There seem to be two schools of thought when it comes time to finding a place to put the television and the stereo and all that goes with them. One group wants to banish it all from sight, to hide it in the nearest armoire. The other group wants to glorify it, to create an electronic shrine for all to see.
"Some equipment is terrific-looking. Some televisions are like sculptures," says Ted Pearson, director of design with Rita St. Clair Associates Inc.
"But it depends very much on the style of the home," he continues. "If it's contemporary, a lot of times the electronic equipment is exposed. But a lot of people in traditional homes want the whole feeling of that era, and they find something like a television to be intrusive."
Both groups, the hiders and the seekers, are being courted by furniture manufacturers who, after a slow start (it was decades before they produced something more than the basic metal television stand), have now filled the marketplace with all kinds of furniture for the home entertainment center.
According to Diane Gaither, an interior designer for Papier Design Group, furniture pieces, like armoires and hutches, that hide their electronic contents are very popular.
"Not as many houses have club basements any more," she says. "Now people live in condominiums where the living room is also the family room. They want the television or stereo in the room without having it sitting out."
All of the major traditional furniture companies have made armoires, wardrobes, hutches and highboys that are designed to hold television or stereo components. At Gardiner's in Towson, as at many local department and furniture stores, there are a number of entertainment units disguised as more traditional pieces of furniture. Many of them come with slide-out trays for VCRs, swivel bases for televisions, pocket doors that slide back into the unit, holes to thread wires through, and electrical and cable outlets. A Victorian oak highboy is $985; a large Shaker wardrobe (which could also be used for clothes) is $1,149.
There are many other pieces made in differing traditional styles that hide only the television and display the stereo components behind glass doors for $499 to $912. TV carts hold the television on top with storage below for VCR and videocassettes for $200 to $300.
The Bartley Collection of Easton, which makes high-end antique reproduction furniture kits, has outfitted a reproduction of a 1780 cupboard from the Isle of Jersey with a large top shelf for the television set, drop-front drawers below for the VCR and standard drawers for storage below.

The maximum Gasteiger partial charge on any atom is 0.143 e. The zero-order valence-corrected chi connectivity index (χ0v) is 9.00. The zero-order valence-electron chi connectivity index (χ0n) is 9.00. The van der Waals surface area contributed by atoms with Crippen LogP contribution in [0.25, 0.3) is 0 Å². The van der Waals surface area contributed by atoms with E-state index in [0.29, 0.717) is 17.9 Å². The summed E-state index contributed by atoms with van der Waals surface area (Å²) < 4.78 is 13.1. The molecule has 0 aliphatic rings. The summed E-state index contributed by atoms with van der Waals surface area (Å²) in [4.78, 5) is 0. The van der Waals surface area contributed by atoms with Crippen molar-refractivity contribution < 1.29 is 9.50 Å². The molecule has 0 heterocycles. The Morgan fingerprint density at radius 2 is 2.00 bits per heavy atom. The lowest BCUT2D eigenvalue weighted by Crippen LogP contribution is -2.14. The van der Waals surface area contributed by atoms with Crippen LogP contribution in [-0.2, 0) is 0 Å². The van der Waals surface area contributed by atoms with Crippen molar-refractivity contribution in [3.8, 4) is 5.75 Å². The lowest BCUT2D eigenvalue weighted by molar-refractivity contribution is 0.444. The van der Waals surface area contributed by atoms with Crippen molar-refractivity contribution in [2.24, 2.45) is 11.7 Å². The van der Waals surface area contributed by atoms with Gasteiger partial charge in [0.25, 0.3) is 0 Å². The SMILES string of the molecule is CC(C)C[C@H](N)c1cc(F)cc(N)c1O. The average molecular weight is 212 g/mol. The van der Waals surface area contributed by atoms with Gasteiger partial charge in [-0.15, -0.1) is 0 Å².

When you're planning to shop for entertainment units, it's important to measure your components -- in particular the depth of the television -- before you start. Because there is such a wide variety in sizes and shapes of televisions, there is no standard sizing in pieces that hold them.
Many large pieces of furniture (including lesser quality antiques) can be easily adapted to hold electronic equipment. With new, very small, but still powerful, speakers available, even these can be hidden away.
"Sometimes a cabinet has to be modified," says Mr. Pearson. "The center stile [post] can get in the way, but the stile can be cut out and attached to one of the doors.
"You can also add a pull-out shelf with swivel to aim right or left for the seating area. You may have to attach a cabinet to the wall to keep it from tilting. You also may need to reinforce a piece of furniture because of the weight. These things, of course, aren't something you'd do to a really fine antique."
A swivel base made for televisions may help you adapt a piece of furniture you already have. Gardiner's, IKEA and Scan all have swivel bases ranging in price from $40 to $89.
Care should be taken to leave room around the components for heat to escape, and you should never operate your stereo equipment with the doors closed unless there is ventilation in back of the piece of furniture.
Those who want to display their electronic equipment have an even wider range of possibilities. And as televisions in particular have gotten thinner and sleeker in their designs, the overall effect is more elegant.
"Equipment can be a piece of art," says Ted Pearson. "As long as you don't have wires hanging out, televisions can even be placed on a pedestal for a minimal look."
Wall systems are another popular way to display electronicomponents. According to Peter Keys Fender -- an interior designer who lives in Canton Cove, but whose company, Erik Contemporary Design, is in York, Pa. -- "A wall system is a tremendous opportunity to do something creative. And you've saved all that floor space."
Many people, he adds, like to combine their electronic equipment with their favorite decorative pieces. "People still like to consolidate their things," he says. "They might have stereo gear or a CD collection and also have neat glass sculpture or African art, so the idea is to put them together."